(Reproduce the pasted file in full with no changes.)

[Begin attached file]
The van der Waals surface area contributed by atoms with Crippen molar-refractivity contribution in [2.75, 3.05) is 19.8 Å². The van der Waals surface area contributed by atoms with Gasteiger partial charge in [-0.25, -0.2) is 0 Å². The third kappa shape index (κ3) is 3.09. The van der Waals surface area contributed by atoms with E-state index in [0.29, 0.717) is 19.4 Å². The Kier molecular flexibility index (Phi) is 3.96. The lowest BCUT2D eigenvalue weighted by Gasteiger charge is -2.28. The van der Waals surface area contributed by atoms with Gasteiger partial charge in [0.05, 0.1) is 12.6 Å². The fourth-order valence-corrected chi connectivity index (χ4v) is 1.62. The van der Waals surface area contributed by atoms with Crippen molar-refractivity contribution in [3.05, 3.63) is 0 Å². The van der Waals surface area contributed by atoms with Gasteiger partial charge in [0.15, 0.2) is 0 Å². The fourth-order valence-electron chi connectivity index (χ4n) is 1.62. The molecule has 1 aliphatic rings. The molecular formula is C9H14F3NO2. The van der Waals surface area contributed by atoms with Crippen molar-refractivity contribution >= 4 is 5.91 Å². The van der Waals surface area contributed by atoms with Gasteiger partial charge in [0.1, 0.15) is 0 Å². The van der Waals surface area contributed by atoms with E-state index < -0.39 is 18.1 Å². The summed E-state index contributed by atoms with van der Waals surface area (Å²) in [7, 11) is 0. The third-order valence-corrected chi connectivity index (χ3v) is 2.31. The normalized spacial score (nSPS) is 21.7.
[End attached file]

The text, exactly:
The van der Waals surface area contributed by atoms with Crippen molar-refractivity contribution in [2.75, 3.05) is 19.8 Å². The van der Waals surface area contributed by atoms with Gasteiger partial charge in [-0.25, -0.2) is 0 Å². The third kappa shape index (κ3) is 3.09. The van der Waals surface area contributed by atoms with E-state index in [0.29, 0.717) is 19.4 Å². The Kier molecular flexibility index (Phi) is 3.96. The lowest BCUT2D eigenvalue weighted by Gasteiger charge is -2.28. The van der Waals surface area contributed by atoms with Gasteiger partial charge in [0.05, 0.1) is 12.6 Å². The fourth-order valence-corrected chi connectivity index (χ4v) is 1.62. The van der Waals surface area contributed by atoms with Crippen molar-refractivity contribution in [3.05, 3.63) is 0 Å². The van der Waals surface area contributed by atoms with Gasteiger partial charge in [0.15, 0.2) is 0 Å². The fourth-order valence-electron chi connectivity index (χ4n) is 1.62. The molecule has 1 aliphatic rings. The molecular formula is C9H14F3NO2. The van der Waals surface area contributed by atoms with Crippen molar-refractivity contribution >= 4 is 5.91 Å². The van der Waals surface area contributed by atoms with Gasteiger partial charge in [0.1, 0.15) is 0 Å². The van der Waals surface area contributed by atoms with E-state index < -0.39 is 18.1 Å². The summed E-state index contributed by atoms with van der Waals surface area (Å²) in [7, 11) is 0. The third-order valence-corrected chi connectivity index (χ3v) is 2.31. The normalized spacial score (nSPS) is 21.7.